Computational Biology and Bioinformatics
Huang, Gloria (School: The Carol Martin Gatton Academy of Mathematics and Science in Kentucky)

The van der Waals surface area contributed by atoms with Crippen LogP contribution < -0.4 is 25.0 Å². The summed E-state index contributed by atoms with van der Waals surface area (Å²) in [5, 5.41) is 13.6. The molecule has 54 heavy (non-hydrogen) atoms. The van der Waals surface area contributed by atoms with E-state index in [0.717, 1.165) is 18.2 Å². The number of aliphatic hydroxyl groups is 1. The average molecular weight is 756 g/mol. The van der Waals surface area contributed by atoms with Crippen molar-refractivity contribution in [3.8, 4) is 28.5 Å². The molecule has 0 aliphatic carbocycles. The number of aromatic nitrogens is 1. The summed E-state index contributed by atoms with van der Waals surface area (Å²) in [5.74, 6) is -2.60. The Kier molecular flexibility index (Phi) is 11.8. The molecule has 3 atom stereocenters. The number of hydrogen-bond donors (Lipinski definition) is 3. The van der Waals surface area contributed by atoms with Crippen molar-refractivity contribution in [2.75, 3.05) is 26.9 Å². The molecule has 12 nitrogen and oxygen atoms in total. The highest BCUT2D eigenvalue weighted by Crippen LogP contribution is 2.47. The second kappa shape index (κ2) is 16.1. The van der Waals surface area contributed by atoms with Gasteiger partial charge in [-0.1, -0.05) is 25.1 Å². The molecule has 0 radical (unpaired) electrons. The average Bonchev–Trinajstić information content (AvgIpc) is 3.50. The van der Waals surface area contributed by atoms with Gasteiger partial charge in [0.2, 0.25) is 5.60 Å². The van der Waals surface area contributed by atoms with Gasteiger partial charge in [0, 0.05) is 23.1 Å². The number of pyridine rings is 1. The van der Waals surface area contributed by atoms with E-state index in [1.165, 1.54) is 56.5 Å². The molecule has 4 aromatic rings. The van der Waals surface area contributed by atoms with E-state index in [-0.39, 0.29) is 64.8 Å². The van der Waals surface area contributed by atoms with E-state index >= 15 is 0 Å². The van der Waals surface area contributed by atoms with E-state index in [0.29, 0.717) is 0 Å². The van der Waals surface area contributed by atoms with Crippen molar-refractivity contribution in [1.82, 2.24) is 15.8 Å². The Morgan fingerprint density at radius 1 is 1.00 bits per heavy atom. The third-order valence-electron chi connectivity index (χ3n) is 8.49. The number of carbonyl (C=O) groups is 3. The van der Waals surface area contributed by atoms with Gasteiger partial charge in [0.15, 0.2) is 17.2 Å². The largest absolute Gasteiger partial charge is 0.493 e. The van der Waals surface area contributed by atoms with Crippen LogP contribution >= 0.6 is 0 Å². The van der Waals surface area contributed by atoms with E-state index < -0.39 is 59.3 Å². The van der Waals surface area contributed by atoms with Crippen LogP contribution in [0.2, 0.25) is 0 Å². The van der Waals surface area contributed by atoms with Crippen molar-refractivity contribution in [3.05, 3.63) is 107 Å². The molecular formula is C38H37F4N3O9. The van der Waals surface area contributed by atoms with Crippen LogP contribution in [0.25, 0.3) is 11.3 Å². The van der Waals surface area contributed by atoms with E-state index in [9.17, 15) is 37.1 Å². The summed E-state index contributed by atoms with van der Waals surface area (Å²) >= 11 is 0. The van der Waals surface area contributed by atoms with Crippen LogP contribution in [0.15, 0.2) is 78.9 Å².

The treatment of chronic wounds has long been a challenge to wound care professionals and presents a substantial economic burden to healthcare systems globally. Over $50 billion is spent on the treatment of chronic wounds each year, with the annual cost rising as chronic wounds are becoming more prevalent and difficult to treat. To combat this issue, a mathematical model describing the interactions between matrix metalloproteinases (MMPs), their regulators (TIMPs), fibroblasts, and the extracellular matrix (ECM), which is the primary measure for the healing response in the wound, was developed and analyzed to find the most influential factors, or parameters, in the healing process of diabetic foot ulcers. Using the differential equation model with de-identified patient data, the three-dimensional geometry of parameter space was visualized for all combinations of the twelve parameters in the model to more precisely see how these parameters affect the biological system. Knowledge of the identifiability of parameters can, in turn, streamline treatment by allowing us to individualize treatment for each patient. This approach plots two parameters against the sum of squared errors to generate a three-dimensional graph. By analyzing the minimum of the graph, we can conclude if a parameter is able to be uniquely determined, or identified. The identifiability of a parameter signifies its importance in the healing response. This research shows that the regulators of MMPs (TIMPs) are the most influential parameters in a wound-healing model. With this knowledge we can better illuminate the unpredictable nature of wound healing.